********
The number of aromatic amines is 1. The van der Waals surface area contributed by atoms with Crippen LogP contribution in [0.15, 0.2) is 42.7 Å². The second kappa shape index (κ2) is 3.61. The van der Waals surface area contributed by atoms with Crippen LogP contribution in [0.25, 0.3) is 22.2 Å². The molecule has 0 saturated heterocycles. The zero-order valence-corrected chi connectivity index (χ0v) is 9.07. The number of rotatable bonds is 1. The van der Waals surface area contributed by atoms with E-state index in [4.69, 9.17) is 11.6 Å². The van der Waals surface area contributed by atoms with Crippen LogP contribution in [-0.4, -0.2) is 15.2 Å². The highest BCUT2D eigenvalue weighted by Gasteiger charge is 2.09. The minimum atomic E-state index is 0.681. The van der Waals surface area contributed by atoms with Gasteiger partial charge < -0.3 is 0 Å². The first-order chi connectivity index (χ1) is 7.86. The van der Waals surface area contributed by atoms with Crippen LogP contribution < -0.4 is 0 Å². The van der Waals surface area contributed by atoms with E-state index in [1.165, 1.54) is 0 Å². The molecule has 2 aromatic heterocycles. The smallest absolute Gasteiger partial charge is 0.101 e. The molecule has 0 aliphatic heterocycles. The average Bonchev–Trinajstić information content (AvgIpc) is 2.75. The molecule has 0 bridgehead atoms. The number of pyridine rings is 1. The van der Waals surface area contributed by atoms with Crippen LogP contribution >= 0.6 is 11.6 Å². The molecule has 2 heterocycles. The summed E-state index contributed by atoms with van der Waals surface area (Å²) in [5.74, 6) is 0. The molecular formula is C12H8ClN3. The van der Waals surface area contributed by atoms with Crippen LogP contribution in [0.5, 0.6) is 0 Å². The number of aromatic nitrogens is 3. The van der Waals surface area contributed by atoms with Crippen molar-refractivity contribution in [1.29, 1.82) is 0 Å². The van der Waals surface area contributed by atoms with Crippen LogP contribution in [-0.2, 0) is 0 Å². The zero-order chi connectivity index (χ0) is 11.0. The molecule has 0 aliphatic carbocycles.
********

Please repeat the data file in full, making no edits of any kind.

The number of aromatic amines is 1. The van der Waals surface area contributed by atoms with Crippen LogP contribution in [0.15, 0.2) is 42.7 Å². The second kappa shape index (κ2) is 3.61. The van der Waals surface area contributed by atoms with Crippen LogP contribution in [0.25, 0.3) is 22.2 Å². The molecule has 0 saturated heterocycles. The zero-order valence-corrected chi connectivity index (χ0v) is 9.07. The number of rotatable bonds is 1. The van der Waals surface area contributed by atoms with E-state index in [4.69, 9.17) is 11.6 Å². The van der Waals surface area contributed by atoms with Crippen LogP contribution in [-0.4, -0.2) is 15.2 Å². The highest BCUT2D eigenvalue weighted by Gasteiger charge is 2.09. The minimum atomic E-state index is 0.681. The van der Waals surface area contributed by atoms with Gasteiger partial charge < -0.3 is 0 Å². The first-order chi connectivity index (χ1) is 7.86. The van der Waals surface area contributed by atoms with Crippen LogP contribution < -0.4 is 0 Å². The van der Waals surface area contributed by atoms with E-state index in [1.165, 1.54) is 0 Å². The molecule has 2 aromatic heterocycles. The smallest absolute Gasteiger partial charge is 0.101 e. The molecule has 0 aliphatic heterocycles. The average Bonchev–Trinajstić information content (AvgIpc) is 2.75. The molecule has 0 bridgehead atoms. The number of pyridine rings is 1. The van der Waals surface area contributed by atoms with Crippen LogP contribution >= 0.6 is 11.6 Å². The molecule has 2 heterocycles. The summed E-state index contributed by atoms with van der Waals surface area (Å²) in [5.74, 6) is 0. The molecular formula is C12H8ClN3. The van der Waals surface area contributed by atoms with Crippen LogP contribution in [0.5, 0.6) is 0 Å². The number of aromatic nitrogens is 3. The van der Waals surface area contributed by atoms with Crippen molar-refractivity contribution in [1.29, 1.82) is 0 Å². The van der Waals surface area contributed by atoms with Crippen LogP contribution in [-0.2, 0) is 0 Å². The zero-order chi connectivity index (χ0) is 11.0. The molecule has 0 aliphatic carbocycles.